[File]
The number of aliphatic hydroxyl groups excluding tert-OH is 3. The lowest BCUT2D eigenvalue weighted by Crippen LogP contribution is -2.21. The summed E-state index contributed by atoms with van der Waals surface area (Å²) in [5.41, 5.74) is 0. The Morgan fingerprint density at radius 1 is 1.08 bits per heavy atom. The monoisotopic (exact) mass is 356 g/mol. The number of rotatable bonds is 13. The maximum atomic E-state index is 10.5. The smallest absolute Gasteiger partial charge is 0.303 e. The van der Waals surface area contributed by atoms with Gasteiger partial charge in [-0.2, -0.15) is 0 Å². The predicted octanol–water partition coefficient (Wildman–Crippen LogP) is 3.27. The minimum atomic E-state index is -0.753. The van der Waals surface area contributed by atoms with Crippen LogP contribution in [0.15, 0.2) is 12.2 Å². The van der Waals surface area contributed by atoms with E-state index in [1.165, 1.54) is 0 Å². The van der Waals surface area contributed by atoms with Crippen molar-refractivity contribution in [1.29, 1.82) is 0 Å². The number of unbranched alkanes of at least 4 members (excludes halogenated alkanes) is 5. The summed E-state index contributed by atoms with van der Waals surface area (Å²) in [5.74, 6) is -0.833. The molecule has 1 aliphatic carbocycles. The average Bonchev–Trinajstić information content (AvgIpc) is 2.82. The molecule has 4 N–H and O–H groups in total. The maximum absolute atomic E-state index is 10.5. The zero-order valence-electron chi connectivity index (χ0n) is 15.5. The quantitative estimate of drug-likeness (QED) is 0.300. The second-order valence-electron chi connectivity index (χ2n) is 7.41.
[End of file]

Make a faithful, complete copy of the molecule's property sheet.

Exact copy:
The number of aliphatic hydroxyl groups excluding tert-OH is 3. The lowest BCUT2D eigenvalue weighted by Crippen LogP contribution is -2.21. The summed E-state index contributed by atoms with van der Waals surface area (Å²) in [5.41, 5.74) is 0. The Morgan fingerprint density at radius 1 is 1.08 bits per heavy atom. The monoisotopic (exact) mass is 356 g/mol. The number of rotatable bonds is 13. The maximum atomic E-state index is 10.5. The smallest absolute Gasteiger partial charge is 0.303 e. The van der Waals surface area contributed by atoms with Gasteiger partial charge in [-0.2, -0.15) is 0 Å². The predicted octanol–water partition coefficient (Wildman–Crippen LogP) is 3.27. The minimum atomic E-state index is -0.753. The van der Waals surface area contributed by atoms with Crippen LogP contribution in [0.15, 0.2) is 12.2 Å². The van der Waals surface area contributed by atoms with E-state index in [1.165, 1.54) is 0 Å². The van der Waals surface area contributed by atoms with Crippen molar-refractivity contribution in [1.29, 1.82) is 0 Å². The number of unbranched alkanes of at least 4 members (excludes halogenated alkanes) is 5. The summed E-state index contributed by atoms with van der Waals surface area (Å²) in [5.74, 6) is -0.833. The molecule has 1 aliphatic carbocycles. The average Bonchev–Trinajstić information content (AvgIpc) is 2.82. The molecule has 4 N–H and O–H groups in total. The maximum absolute atomic E-state index is 10.5. The zero-order valence-electron chi connectivity index (χ0n) is 15.5. The quantitative estimate of drug-likeness (QED) is 0.300. The second-order valence-electron chi connectivity index (χ2n) is 7.41.